Retailers work around supply snags to fill shelves ahead of holidays

Marielle Segarra Sep 7, 2021
Heard on:
HTML EMBED:
COPY
The Macy's department store in Manhattan, Christmas Eve 2020. Responding to product shortages, merchants are modifying their offerings to emphasize available inventory. Scott Heins via Getty Images

Retailers work around supply snags to fill shelves ahead of holidays

Marielle Segarra Sep 7, 2021
Heard on:
The Macy's department store in Manhattan, Christmas Eve 2020. Responding to product shortages, merchants are modifying their offerings to emphasize available inventory. Scott Heins via Getty Images
HTML EMBED:
COPY

Finding the products you need when you need them can be difficult right now. It’s also a bit of a nightmare for retailers, who are trying to stock up ahead of the holidays.

The rush to fill shelves is responsible, in part, for a 15% rise in imports from China last month.

In normal times, retailers do not want to store products for very long. When you have a lot of inventory, you’re tying up your cash and you have to pay for more warehouse space.

“Anytime you’re storing product, it gets damaged, it gets misplaced,” said David Marcotte, a senior vice president at Kantar. He said that, right now, retailers are ordering whatever they can well in advance “because sincerely they just don’t know when and where it’s going to show up.”

Global supply chains are a mess. There are shortages of raw materials and computer chips and COVID outbreak can shut down factories at a moment’s notice. Not to mention the backups at ports.

Cargo ships are often just sitting there, said James Zahn at the Toy Book, a trade publication for the toy industry.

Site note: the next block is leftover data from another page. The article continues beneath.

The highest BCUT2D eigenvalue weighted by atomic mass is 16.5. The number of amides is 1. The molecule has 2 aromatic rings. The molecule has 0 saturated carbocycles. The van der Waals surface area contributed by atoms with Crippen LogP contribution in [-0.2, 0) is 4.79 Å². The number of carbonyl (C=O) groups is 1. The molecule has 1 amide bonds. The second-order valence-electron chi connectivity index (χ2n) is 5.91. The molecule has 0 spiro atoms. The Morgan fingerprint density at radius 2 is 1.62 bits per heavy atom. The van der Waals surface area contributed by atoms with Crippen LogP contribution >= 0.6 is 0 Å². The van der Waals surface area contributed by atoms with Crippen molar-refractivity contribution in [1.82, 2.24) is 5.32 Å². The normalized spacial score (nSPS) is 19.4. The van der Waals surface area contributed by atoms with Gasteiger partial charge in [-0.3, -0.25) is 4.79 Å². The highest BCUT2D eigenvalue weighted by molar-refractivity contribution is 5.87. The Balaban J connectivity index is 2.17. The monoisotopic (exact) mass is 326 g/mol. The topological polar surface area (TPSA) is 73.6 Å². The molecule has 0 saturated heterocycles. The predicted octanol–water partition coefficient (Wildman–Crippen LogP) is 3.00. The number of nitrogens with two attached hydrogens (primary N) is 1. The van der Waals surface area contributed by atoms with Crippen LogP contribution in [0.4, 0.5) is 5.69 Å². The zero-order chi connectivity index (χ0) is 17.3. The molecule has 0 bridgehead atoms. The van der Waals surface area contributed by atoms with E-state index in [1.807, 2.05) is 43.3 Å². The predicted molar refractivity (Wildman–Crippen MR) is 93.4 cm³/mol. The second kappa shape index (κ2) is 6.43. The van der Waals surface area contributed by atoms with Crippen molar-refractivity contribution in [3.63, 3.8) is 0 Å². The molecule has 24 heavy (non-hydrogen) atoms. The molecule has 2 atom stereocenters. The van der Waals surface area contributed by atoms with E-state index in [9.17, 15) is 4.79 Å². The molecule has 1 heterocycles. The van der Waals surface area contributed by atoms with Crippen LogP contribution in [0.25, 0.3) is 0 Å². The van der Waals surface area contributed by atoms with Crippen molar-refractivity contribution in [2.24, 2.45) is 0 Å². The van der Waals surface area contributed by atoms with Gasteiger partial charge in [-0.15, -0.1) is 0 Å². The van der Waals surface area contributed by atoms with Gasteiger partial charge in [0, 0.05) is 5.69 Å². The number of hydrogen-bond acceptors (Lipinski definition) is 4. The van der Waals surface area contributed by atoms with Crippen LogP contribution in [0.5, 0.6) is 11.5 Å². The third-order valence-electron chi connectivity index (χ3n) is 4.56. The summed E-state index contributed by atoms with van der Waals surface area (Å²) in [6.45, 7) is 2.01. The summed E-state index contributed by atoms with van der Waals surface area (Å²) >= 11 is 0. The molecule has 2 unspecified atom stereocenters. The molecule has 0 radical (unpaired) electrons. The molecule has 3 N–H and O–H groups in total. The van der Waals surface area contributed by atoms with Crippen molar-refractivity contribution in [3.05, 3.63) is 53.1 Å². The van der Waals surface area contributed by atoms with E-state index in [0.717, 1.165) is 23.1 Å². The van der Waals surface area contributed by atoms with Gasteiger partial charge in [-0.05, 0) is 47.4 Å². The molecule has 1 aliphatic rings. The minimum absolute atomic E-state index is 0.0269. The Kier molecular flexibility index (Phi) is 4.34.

“Where some companies might have had three weeks of having their product on the water, now it’s over a month and in some cases two months.”

So, retailers are looking for alternatives — products they know they can get their hands on. The Toy Book just put together a list of toys that are lying around in U.S. warehouses, including puzzles, board games and paint-by-number kits, which can be shipped quickly when a retailer needs something to put on shelves.

Retailers are also looking at what they have and “marketing the products where you have the deepest inventory,” said Chris Considine at the consulting firm AlixPartners. “I’ve been on calls [in the] last few weeks for clients who are specifically doing that.”

In other words, if retailers have a lot of puzzles, they are going to try their hardest to sell you those puzzles.

We’re here to help you navigate this changed world and economy.

Our mission at Marketplace is to raise the economic intelligence of the country. It’s a tough task, but it’s never been more important.

In the past year, we’ve seen record unemployment, stimulus bills, and reddit users influencing the stock market. Marketplace helps you understand it all, will fact-based, approachable, and unbiased reporting.

Generous support from listeners and readers is what powers our nonprofit news—and your donation today will help provide this essential service. For just $5/month, you can sustain independent journalism that keeps you and thousands of others informed.